30% increase in respiratory patients amid excessive pollution in India in New Year 30% increase in respiratory patients amid excessive pollution in India in New Year

Last Updated on January 4, 2023 by IANS

New Delhi, Jan 4 (IANS) Health experts on Wednesday said there has been at least a 30 per cent increase in the number of respiratory patients this New Year, as some are even being admitted to the ICU because of low oxygen in blood and respiratory distress due to excessive pollution.

For people suffering from old respiratory illnesses, this winter has been super harmful amid a steep rise in air pollution and the Air Quality Index only going worse after Diwali, further deteriorating as we enter New Year.

“There has been a significant increase in number of respiratory diseases like bronchitis, chest infections, Pneumonia, asthma and COPD exacerbation, both in OPD and also needing hospital admission,” Dr Manoj Goel, Director, Pulmonology, Fortis Memorial Research Institute, told IANS.

People are coming with cough, breathing difficulty, chest pain and blood in sputum to hospitals.

“There is at least a 30 per cent increase in the number of respiratory patients. Mostly patients are suffering due to viral and atypical infections. We have not detected any new cases of COVID-19. This surge is because of the winter season and excessive pollution,” Dr Goel added.

Patients with respiratory symptoms are very prone to a steep rise in air pollution and sometimes, it may require hospitalisation or an aggressive course of medication.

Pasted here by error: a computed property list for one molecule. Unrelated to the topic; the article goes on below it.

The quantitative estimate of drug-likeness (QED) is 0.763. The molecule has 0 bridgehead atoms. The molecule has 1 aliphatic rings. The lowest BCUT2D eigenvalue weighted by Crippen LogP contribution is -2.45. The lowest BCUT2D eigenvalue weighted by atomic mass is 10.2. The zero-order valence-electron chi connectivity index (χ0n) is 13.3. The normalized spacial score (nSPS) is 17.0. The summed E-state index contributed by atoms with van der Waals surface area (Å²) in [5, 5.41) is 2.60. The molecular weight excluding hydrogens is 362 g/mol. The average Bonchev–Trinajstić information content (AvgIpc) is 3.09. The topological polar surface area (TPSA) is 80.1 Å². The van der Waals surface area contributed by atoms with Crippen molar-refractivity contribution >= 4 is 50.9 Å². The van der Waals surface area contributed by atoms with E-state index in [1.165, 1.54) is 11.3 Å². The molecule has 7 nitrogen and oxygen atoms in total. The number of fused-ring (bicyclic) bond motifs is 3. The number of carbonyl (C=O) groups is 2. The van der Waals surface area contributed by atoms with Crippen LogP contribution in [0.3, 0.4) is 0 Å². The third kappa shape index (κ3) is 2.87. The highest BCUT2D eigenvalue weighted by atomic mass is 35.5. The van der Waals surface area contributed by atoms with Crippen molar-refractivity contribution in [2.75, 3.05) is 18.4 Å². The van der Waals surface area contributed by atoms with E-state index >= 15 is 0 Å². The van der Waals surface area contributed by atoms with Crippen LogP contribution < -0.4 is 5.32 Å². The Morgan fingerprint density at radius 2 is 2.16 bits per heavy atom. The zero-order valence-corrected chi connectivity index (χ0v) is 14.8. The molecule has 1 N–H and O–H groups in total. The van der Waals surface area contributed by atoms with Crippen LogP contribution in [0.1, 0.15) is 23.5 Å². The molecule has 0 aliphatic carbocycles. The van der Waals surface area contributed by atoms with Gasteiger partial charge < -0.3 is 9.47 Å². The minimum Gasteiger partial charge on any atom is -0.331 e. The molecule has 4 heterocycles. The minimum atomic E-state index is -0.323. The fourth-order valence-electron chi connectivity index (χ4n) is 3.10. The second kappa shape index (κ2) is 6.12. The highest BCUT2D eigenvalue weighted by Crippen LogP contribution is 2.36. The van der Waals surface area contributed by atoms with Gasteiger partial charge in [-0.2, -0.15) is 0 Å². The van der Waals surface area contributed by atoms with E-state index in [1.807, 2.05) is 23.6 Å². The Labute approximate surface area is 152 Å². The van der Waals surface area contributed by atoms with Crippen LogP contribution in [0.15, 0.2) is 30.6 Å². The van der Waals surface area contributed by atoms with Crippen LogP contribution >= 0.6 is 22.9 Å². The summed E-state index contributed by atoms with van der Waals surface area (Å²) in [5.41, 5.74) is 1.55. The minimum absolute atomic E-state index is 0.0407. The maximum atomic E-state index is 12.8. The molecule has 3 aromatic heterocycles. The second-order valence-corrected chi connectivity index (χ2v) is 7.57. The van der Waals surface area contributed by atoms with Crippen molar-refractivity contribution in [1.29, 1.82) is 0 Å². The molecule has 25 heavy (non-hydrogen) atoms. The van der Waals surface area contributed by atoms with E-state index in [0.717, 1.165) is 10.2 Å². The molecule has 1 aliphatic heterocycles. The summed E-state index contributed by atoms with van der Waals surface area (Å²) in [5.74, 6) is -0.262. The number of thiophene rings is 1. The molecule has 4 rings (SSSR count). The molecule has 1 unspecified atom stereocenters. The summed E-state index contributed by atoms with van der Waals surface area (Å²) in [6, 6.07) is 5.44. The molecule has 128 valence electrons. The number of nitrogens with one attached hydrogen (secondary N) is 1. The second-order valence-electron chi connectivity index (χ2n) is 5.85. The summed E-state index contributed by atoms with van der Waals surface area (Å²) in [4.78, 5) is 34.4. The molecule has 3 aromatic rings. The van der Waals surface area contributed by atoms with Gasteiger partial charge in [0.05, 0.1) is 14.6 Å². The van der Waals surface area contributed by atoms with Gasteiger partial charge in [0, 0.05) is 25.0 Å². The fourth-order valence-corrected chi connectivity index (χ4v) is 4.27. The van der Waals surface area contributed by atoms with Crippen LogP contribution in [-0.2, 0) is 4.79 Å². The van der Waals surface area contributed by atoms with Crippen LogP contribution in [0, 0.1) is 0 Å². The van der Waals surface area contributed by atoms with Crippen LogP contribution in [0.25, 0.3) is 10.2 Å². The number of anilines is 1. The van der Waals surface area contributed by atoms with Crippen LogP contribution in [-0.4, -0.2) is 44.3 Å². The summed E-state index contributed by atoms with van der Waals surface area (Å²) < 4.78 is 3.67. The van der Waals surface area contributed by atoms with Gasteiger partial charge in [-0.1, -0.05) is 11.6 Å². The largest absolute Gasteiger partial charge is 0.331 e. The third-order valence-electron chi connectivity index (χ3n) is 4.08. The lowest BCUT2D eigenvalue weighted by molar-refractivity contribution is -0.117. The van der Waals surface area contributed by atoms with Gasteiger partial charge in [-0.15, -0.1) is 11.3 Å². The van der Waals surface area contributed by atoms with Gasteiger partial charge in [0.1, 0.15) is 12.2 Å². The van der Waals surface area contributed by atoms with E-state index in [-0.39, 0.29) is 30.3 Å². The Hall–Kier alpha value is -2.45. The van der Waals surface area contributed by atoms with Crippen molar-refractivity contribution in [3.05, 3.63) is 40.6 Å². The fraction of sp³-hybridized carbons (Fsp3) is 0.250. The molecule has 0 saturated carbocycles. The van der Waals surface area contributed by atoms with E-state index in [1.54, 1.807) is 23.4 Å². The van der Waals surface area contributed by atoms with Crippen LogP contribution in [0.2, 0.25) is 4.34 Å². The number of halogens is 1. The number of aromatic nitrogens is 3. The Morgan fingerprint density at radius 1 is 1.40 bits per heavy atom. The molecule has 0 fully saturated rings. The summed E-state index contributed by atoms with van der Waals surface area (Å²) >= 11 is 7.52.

“Also sometimes patients may require ICU and very intensive support as we are now witnessing AQI levels at 400 which is severe,” said Dr Mayank Saxena, Senior Consultant and Unit Head Pulmonology, Max Super Speciality Hospital, Vaishali.

Respiratory illnesses increase during the winter season due to air pollutants settling down in the atmosphere.

“Also, respiratory infections increase with viruses and bacteria in the environment,” said Dr. Ravindra Gupta Head of Department, Internal Medicine, C K Birla Hospital, Gurgaon.

Bad air quality days continue to haunt the Indo-Gangetic Plains with the air quality Index (AQI) oscillating between ‘poor’ and ‘severe’ categories.

However, weather conditions in the form of rain would bring some immediate relief but with increasing climate change these systems have also become inconsistent.

According to meteorologists, there has been an absolute absence of winter rain across the plains. In the wake of this, a stable wind pattern can be seen over the region and speed is also very slow.



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